Soaring rents in North Texas threaten people on housing assistance

But all these efforts have still not resulted in a suitable place to live. Jones sought a new unit because Dallas County said she could not stay in her apartment while receiving housing assistance. The county no longer has a contract with Hillcrest due to the terms, according to its director of public health.

Jones is a recipient of housing assistance through the federally funded Housing Choice Voucher program. The program requires people receiving assistance to have apartments inspected before moving in. They must also find units in a specific price structure.

Beneficiaries say the most recent standards, set in October, are inadequate due to skyrocketing rents over the past year.

“During that time I was trying to find somewhere, my voucher expired,” Jones said. “We have nowhere to go.”

Jones raised his concerns in Dallas County Commissioners Court earlier this week.

“Can we have more time?” she asked the commissioners. “What can we do to increase the list of costs? Because if we know that they are increasing the cost of living, why not increase the cost of the price list so that we can have access to these apartments?

List of apartments indicates that year-over-year percentage rent increases for several North Texas cities are in the two digits, including Dallas (17.4%), Plano (21%) and Mesquite (15.2%).

Jones has had his bond extended more than once. She first waited for Hillcrest to find her a new unit. When that failed, she looked elsewhere. Late Wednesday, Jones told KERA that his voucher had been extended again until the end of July.

Another Hillcrest resident, Karen Chatmon, said she also had a late July deadline.

“You should give us a year to find somewhere,” Jones said in an interview. “If you know there’s no affordable housing, there’s nowhere to stay… It’s going to take us more than six months.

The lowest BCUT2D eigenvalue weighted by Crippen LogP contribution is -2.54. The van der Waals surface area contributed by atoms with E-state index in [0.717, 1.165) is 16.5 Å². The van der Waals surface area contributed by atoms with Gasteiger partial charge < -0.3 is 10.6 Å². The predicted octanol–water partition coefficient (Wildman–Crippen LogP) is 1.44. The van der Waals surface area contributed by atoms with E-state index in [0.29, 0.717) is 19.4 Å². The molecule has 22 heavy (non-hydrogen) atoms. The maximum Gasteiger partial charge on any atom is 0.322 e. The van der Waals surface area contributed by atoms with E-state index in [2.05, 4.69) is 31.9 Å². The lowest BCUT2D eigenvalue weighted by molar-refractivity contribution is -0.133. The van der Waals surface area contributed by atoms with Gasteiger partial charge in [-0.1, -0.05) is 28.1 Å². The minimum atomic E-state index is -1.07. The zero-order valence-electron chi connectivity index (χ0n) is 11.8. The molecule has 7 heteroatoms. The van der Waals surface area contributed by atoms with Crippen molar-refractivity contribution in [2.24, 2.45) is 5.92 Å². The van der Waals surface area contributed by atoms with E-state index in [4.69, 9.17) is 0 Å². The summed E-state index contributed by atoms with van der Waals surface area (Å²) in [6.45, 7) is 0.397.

Dallas County Health and Human Services is just one of the local agencies that operates the voucher program. Manager Philip Huang said he was aware rents were rising, but caps were set by the Federal Ministry of Housing and Urban Development.

Huang said the federal government would reassess those limits if more than 40% of families receiving vouchers in a ZIP code spent more than 30% of their adjusted monthly income on their share of rent.

“That’s when the maximum grant change is corrected by HUD,” Huang said.

Huang’s staff told him that county data did not show numbers that would cause HUD’s payment caps to change. His staff also did not see a pattern of apartment complex inspections failing.

“We don’t want people to live in places that aren’t safe and healthy,” he said.

The City of Mesquite is suing the owners of the Hillcrest Apartments, a lawsuit the union recently joined. The owner and the city have agreed on a court order that city code violations must be fixed by June 10.

“For years, the city has received complaints from residents about lack of heating, air conditioning, hot water and other property management issues,” Mesquite City Manager Cliff Keheley said in a statement. a letter sent to residents in February.

Do you have any advice? Email Bret Jaspers at [email protected]. You can follow Bret on Twitter @bretjaspers.

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